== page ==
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I know there are few threads about this topic. But what really confused me is the result I got is different from what everyone is saying.

Look this code below (compiled using GCC441):

#include <iostream>

using namespace std;

template<class T>
class A {
    A(T &t) : _a(t) {};
    virtual ~A() { cout << "Dtor-A" << endl;};
    virtual void print () { cout << "A: " << _a << endl; }
    T _a;

class B : public A<int> {
    B(int t) : A<int>(t) {}
    ~B() { cout << "Dtor-B" << endl;};
    void print() { cout << "B: " << endl; }

int main() {
  B b(2);

  A<int> *a = &b;

  A<int> *a2 = new B(4);

  delete a2;

The result is:


If virtual function is not allowed in template class, why did I get this result?

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I guess there is a difference between template virtual function and virtual function template class. Am I right? –  Orunner Mar 13 '12 at 12:39
did you read this? stackoverflow.com/questions/2354210/… –  Stefan Birladeanu Mar 13 '12 at 12:41
@Orunner: Vandevoorde/Josuttis also recommend to put the "template" after what it refers to: "class template" -> template<> class X;, "function template" -> template<> void foo();, "member function template" -> class X { template<>void foo(); };, "class template member function template" -> template<> class X { template<> void foo(); };; this way you stay consistent and unambiguous. –  phresnel Mar 13 '12 at 13:12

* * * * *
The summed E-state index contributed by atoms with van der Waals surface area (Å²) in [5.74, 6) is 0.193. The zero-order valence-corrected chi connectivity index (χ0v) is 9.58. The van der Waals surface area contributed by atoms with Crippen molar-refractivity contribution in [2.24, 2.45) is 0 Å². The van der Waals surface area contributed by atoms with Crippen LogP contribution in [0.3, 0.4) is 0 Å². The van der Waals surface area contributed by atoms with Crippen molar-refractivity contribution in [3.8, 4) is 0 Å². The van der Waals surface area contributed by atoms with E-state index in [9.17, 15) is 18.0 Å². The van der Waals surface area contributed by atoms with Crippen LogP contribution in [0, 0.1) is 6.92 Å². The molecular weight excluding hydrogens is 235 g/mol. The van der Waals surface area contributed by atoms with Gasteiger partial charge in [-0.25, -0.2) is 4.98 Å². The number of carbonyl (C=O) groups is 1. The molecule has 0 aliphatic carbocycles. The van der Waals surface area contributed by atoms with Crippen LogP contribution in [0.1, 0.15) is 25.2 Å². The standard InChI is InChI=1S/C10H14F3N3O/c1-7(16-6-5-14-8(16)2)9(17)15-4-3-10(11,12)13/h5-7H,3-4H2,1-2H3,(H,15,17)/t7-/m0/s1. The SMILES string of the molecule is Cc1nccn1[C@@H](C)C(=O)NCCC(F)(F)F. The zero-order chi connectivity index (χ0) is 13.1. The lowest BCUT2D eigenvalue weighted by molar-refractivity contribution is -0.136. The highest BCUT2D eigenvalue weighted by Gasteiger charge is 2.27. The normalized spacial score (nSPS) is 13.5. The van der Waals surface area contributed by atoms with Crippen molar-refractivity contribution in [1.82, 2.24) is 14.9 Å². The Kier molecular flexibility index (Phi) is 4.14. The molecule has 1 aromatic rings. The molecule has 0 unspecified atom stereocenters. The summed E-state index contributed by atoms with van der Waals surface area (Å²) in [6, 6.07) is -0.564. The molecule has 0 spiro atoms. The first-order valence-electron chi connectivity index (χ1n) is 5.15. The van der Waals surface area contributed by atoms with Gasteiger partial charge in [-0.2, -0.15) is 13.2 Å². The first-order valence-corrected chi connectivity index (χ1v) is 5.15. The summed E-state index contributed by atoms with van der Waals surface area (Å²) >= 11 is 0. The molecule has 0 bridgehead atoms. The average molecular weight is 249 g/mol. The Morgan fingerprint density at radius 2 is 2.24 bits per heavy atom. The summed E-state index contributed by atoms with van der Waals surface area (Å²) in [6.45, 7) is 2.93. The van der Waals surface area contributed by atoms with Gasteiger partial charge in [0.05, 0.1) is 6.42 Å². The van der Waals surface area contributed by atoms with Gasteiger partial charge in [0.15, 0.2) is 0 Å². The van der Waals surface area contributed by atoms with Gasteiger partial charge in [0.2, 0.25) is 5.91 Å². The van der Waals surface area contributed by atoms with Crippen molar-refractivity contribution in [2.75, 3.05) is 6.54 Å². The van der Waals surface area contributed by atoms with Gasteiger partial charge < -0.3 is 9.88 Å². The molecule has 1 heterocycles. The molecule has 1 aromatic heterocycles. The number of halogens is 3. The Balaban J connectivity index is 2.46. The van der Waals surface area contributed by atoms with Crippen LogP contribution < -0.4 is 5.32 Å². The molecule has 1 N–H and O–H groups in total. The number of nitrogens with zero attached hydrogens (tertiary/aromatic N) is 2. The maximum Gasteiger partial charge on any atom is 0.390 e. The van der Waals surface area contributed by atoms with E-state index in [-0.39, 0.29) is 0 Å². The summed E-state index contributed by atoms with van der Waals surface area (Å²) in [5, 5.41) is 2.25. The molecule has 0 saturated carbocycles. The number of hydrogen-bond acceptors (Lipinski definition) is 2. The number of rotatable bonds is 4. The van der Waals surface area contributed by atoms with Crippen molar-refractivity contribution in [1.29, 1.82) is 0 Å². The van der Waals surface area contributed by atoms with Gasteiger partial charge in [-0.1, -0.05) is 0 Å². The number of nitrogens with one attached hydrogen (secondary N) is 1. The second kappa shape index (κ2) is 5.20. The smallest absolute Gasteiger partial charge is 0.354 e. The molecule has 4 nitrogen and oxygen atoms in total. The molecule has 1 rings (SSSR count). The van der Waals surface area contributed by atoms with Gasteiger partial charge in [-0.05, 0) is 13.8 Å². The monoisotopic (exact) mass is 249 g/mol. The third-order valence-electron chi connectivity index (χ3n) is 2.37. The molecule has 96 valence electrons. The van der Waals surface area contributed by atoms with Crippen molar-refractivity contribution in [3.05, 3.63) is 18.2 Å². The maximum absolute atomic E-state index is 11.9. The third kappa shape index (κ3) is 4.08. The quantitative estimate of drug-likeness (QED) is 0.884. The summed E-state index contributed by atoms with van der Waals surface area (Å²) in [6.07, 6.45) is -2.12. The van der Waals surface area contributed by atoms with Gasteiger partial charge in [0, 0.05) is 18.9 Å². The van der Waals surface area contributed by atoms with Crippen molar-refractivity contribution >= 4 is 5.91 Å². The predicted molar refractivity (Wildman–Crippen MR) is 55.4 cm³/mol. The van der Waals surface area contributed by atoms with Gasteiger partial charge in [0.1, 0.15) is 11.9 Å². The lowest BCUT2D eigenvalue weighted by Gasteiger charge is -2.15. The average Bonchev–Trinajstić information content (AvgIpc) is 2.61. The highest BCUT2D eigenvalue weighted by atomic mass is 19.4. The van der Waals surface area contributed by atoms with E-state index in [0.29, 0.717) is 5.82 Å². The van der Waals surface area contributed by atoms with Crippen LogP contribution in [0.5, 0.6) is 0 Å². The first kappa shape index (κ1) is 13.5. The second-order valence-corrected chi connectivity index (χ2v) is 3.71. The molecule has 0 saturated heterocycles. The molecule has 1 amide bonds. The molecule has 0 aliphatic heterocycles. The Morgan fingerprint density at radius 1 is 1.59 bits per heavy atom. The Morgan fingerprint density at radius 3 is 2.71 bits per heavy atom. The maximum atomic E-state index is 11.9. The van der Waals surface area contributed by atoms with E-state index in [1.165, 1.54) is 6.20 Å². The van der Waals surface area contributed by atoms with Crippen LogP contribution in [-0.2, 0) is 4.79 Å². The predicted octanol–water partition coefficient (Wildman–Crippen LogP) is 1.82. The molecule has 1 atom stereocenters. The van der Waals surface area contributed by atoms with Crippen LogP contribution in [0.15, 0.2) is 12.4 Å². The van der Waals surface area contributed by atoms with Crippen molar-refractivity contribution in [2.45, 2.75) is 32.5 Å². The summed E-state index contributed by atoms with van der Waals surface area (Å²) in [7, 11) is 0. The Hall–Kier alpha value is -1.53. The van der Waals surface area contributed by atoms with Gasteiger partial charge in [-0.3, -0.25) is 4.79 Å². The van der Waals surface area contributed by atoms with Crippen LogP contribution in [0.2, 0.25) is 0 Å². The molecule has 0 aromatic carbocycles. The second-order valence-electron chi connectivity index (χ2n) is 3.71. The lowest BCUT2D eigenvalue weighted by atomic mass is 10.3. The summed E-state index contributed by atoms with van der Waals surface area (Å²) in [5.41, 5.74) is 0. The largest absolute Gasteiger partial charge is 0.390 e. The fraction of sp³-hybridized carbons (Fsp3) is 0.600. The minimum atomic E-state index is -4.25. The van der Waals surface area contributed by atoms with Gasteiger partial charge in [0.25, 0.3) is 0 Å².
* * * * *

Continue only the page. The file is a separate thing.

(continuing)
@phresnel: Strictly speaking, that's because "class" is not what "template" refers to; rather, in "class template", "template" is what "class" refers to. "Template" is the noun and "class" is the adjectival noun describing what kind of template it is. :) A red template, a cookie template, a function template. Thinking in this manner also, in my experience, helps language newcomers to more easily grasp the various concepts of template instantiation than does thinking of a "template function", like some kind of sibling variant of a "normal function". –  Lightness Races in Orbit Mar 13 '12 at 13:41

2 Answers 2

up vote 10 down vote accepted

You can't have a virtual function template in a classthis would be meaningless — but a virtual function in a class template is fine.

Once that class template Foo is instantiated, the resulting class Foo<T> has virtual functions that can be used as if they were part of any other type.

Let's examine the difference between the two:

Not OK

struct Foo {
   template <typename T>
   virtual void bar() {}      // Foo::bar<T> - prohibited, as marked "virtual"

// Impossible to resolve calls to Foo::bar<T>() at runtime, since
// such calls may require template instantiation, which may only occur
// at compile-time.


template <typename T>
struct Foo {
   virtual void bar() {}      // Foo<T>::bar

// If Foo<T> is used in the program, then it will exist, in entirety.
// Foo<T>::bar() may thus be used as noraml.
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The behaviour is correct. The virtual member function template is what you mention.

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